Dynamic spatiotemporal brain analyses of automatic socio-cognitive processes of the healthy and disordered brain: Empirical evidence from the Chicago electrical neuroimaging analytics (CENA)Author(s): Stephanie Cacioppo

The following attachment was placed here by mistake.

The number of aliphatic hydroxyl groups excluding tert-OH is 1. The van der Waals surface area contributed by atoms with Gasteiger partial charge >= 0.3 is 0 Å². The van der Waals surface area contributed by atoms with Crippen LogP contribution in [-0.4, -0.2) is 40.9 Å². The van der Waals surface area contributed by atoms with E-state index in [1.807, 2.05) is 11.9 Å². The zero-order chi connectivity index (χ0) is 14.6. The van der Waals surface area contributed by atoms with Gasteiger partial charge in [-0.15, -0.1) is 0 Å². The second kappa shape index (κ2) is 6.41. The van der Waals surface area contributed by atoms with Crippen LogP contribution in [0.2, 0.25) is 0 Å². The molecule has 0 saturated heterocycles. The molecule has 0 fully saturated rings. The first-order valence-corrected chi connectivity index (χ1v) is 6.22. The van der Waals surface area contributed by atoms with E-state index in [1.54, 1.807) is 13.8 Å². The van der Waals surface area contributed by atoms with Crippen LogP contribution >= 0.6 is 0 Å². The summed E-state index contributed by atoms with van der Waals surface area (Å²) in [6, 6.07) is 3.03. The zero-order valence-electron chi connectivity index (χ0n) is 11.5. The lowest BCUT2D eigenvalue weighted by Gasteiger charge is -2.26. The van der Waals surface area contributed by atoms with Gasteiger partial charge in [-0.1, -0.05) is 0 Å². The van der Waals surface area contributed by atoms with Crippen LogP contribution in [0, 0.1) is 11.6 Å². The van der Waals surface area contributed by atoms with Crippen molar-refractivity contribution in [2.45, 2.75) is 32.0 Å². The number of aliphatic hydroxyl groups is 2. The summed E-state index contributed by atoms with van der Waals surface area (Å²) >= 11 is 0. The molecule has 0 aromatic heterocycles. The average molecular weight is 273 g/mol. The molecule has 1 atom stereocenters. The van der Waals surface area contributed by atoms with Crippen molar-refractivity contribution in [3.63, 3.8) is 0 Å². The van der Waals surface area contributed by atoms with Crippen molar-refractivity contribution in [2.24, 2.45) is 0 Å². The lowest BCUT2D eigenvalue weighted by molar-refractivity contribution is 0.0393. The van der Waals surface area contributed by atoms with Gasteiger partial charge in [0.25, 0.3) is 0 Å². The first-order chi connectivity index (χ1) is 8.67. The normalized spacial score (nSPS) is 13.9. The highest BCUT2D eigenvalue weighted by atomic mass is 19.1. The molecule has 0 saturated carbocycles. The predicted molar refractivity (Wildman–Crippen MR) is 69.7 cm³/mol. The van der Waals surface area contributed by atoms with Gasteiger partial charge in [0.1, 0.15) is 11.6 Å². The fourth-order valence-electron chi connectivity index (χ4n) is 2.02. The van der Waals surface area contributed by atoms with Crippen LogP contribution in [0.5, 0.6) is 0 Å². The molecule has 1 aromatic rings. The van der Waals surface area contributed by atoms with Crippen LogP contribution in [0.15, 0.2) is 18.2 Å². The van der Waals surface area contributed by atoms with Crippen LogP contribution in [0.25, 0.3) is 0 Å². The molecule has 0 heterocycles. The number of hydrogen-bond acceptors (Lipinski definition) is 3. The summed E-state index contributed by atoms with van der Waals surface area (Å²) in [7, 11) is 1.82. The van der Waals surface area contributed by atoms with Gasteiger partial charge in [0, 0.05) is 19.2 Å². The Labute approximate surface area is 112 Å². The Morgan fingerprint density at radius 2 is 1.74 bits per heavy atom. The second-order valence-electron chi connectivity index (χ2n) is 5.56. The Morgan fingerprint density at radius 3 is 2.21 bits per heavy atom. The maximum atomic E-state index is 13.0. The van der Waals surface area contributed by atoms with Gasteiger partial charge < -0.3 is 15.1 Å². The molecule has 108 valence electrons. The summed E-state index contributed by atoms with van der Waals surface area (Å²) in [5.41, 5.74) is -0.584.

The rapid growth of large-scale, high-spatial resolution neuroimaging technology has advanced our understanding of the neural underpinnings of various complex cognitive and social processes from the healthy and disordered brain. However, high-spatial resolution neuroimaging techniques such as functional magnetic resonance imaging (fMRI) have been limited in terms of the temporal information they provide in studies of brain function. A key theoretical objective in neuroscience and medicine is not only to specify what brain areas are recruited during a behavioral task but also to specify when and in what specific combinations they are activated. By providing detailed information about the relationship between neuronal activity and the temporal resolution (millisecond by millisecond) of each component information processing operation required for behavioral performance, high-density EEG recordings and event-related potentials (ERPs) have provided a useful additional tool in investigations of brain function. Whereas fMRI analyses are performed in source space, EEG/ ERP analyses are performed in sensor space with high-density sensor recordings producing more detailed information about changes in brain activity measured across time and sensor space. Over the years, some have argued that measuring peaks and troughs was sufficient to the temporal processing of the brain, while others argued persuasively that another approach such as a statistical decomposition of the evoked brain states was necessary. In the current talk, I present a new method for identifying non-periodic brain state dynamics for the brain micro segmentation and analysis of averaged high-density ERPs and new research on the chronoarchitecture of brain microstates in health and psychiatric disorders.